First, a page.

When to use federated data
Though a CMDB is intended as the single source of reference about your environment, it should not be the single repository of reference. Consumers should be able to use the CMDB to find all of your configuration data, but it should federate much of that data to other data stores.
In general, you should have more federated data than the data stored in the CMDB. The CMDB should be the card catalog that gives you basic information about what is in your library and tells you where to find the rest. It should not be the library. It is better to start small with the data stored in your CMDB, and federate the rest. You can add data directly to the CMDB later if necessary. For example, you might store computer system configuration items (CIs) in the CMDB, and federate data about computer components.
These are some examples of federated data:
- Maintenance records of a printer.
- Help documentation for computer software.
- Invoices related to an computer.
Given this general strategy, we recommend that you consider these factors when deciding which data to federate:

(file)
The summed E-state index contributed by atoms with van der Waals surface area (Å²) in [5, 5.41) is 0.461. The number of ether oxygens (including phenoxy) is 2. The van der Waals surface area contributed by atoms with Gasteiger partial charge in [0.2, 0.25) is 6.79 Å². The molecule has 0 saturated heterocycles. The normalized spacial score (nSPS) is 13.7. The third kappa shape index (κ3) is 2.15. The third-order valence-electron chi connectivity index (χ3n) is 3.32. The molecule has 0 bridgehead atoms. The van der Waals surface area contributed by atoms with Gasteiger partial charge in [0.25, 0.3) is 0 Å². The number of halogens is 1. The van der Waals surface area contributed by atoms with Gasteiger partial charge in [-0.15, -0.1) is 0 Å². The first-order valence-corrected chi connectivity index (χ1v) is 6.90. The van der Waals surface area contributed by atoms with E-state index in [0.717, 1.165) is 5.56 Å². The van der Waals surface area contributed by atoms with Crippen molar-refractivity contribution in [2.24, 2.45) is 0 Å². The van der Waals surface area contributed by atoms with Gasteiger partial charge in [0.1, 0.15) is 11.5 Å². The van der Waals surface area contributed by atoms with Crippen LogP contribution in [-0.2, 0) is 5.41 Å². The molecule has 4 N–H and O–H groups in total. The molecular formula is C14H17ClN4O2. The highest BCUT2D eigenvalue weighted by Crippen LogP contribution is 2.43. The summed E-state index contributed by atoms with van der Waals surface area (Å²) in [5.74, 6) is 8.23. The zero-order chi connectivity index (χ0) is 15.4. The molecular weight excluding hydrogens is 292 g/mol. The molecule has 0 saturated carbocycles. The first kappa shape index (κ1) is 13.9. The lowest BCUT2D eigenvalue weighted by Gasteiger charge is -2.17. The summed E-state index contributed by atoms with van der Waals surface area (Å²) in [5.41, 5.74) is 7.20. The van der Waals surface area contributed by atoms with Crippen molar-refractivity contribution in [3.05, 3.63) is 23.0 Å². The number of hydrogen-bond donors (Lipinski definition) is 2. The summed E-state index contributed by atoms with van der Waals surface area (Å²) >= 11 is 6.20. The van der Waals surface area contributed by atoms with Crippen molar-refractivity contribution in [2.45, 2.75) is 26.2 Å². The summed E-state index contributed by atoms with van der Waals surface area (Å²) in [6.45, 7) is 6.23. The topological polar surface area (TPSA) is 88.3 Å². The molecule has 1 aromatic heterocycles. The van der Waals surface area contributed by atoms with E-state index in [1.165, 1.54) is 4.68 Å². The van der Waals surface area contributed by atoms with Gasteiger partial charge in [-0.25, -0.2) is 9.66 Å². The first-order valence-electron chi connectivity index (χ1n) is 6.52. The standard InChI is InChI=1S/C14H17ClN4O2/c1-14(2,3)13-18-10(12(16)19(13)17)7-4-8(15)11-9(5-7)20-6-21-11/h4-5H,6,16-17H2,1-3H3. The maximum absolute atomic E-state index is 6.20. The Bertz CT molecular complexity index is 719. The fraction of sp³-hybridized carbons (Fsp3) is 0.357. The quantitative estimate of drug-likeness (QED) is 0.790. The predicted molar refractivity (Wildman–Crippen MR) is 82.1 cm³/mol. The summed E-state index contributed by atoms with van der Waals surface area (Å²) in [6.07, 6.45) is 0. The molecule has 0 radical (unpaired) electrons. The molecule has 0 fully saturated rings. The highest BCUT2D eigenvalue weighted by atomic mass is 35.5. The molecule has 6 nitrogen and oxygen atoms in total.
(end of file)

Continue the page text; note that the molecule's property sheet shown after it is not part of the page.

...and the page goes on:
Accessing data — Linking to federated data from the CMDB does not mean that you must go through the CMDB to access that data. You can still access the data directly from its own application when you do not need the context provided by a CI. Use federation for access to real-time or secondary information.
Multiple CMDBs — You might use multiple CMDBs in your company. For example, you might use a different CMDB for each of several geographical regions. Use one CMDB as the single source of truth about your IT environment, and federate the data on your other CMDBs.
Attributes that are permanent or change too fast — Federate attributes that rarely ever change, or that change more than once a day.
The former are not important enough to track in your CMDB, and the latter (such as the current load on a server) are likely to be out of date in a CMDB.
Databases and AR forms — You can federate data that exists on databases and Remedy AR System forms.
Non-essential attributes and data — Federate attributes that will not be used to make business decisions. Federate data such as change requests or incident records that are not CIs but are information about CIs. Federate definitional data such as a Definitive Media Library (DML).
Benefits of federation
These are some of the benefits of federating data:
- Federating avoids rewriting applications to get their data from the CMDB instead of their current data stores.
- Federating avoids extending the CMDB data model.